Heber J. Grant's Humor

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Our Horns do not Come Out Until We are 32...

The administration of President Heber J. Grant, who became the seventh president of the Church in November 1918, exceeded any other in length except for President Brigham Young's. President Grant served as president for almost 27 years.

"Perhaps the most outstanding contribution President Grant made to the Church during the years of his presidency was his ability to meet and mingle with the prominent and influential people of the nation; to break down opposition; to remove prejudice and to make and win friends for the Latter-day Saints," wrote Preston Nibley in his book: Presidents of the Church.

In "Profiles of the Presidents," Joseph Anderson, who served as President Grant's secretary, recorded the following: President Grant is truly the greatest ambassador of friendship and good will to the professional and business man that the Church ever had. No one can begin to estimate the amount of good he has done for the Church in the matter of allaying prejudice in the minds of influential people."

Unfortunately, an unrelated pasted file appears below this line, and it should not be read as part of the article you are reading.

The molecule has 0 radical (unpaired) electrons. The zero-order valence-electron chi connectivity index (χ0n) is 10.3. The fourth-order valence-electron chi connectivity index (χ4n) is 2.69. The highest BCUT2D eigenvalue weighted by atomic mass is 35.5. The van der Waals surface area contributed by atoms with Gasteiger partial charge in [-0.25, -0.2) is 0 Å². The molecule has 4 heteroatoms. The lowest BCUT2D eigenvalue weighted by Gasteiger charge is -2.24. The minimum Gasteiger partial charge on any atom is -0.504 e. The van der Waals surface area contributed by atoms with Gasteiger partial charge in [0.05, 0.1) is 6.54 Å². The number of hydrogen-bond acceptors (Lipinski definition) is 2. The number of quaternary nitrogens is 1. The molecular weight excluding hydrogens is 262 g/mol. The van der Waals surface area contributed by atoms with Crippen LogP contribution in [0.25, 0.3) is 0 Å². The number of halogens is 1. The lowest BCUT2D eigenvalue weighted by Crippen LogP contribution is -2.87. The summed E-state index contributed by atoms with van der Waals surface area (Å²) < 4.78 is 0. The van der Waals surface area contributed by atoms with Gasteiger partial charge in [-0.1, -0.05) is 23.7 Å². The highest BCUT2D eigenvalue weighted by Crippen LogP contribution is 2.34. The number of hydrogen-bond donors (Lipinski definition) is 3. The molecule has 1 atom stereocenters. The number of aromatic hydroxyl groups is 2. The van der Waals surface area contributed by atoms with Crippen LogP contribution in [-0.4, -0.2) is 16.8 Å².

His quick wit and sense of humor are shown by an experience that happened when he was a young man:

Heber J. Grant made his first trip to Chicago in 1883 at the age of 26. At that time many people had strange ideas about Mormons. He attended a nice dinner at the Palmer House, after which he followed the example of a friend and left his hat on. One of the ladies turned to Brother Grant and said: "Now, now, really, Mr. Grant, I don't wish to give offense, but would you mind removing your hat?"

"Not at all, madam," he told her. "I am only 26 years old and the horns do not come out on the Mormons until they are 32. You will have to wait 6 more years."

He reported that the woman blushed and said: "Oh, I have heard that Mormons have horns."

He said, "I suppose you had. But they do not come out, dear madam, until we are 32 years old. I am sorry that I shall have to disappoint you."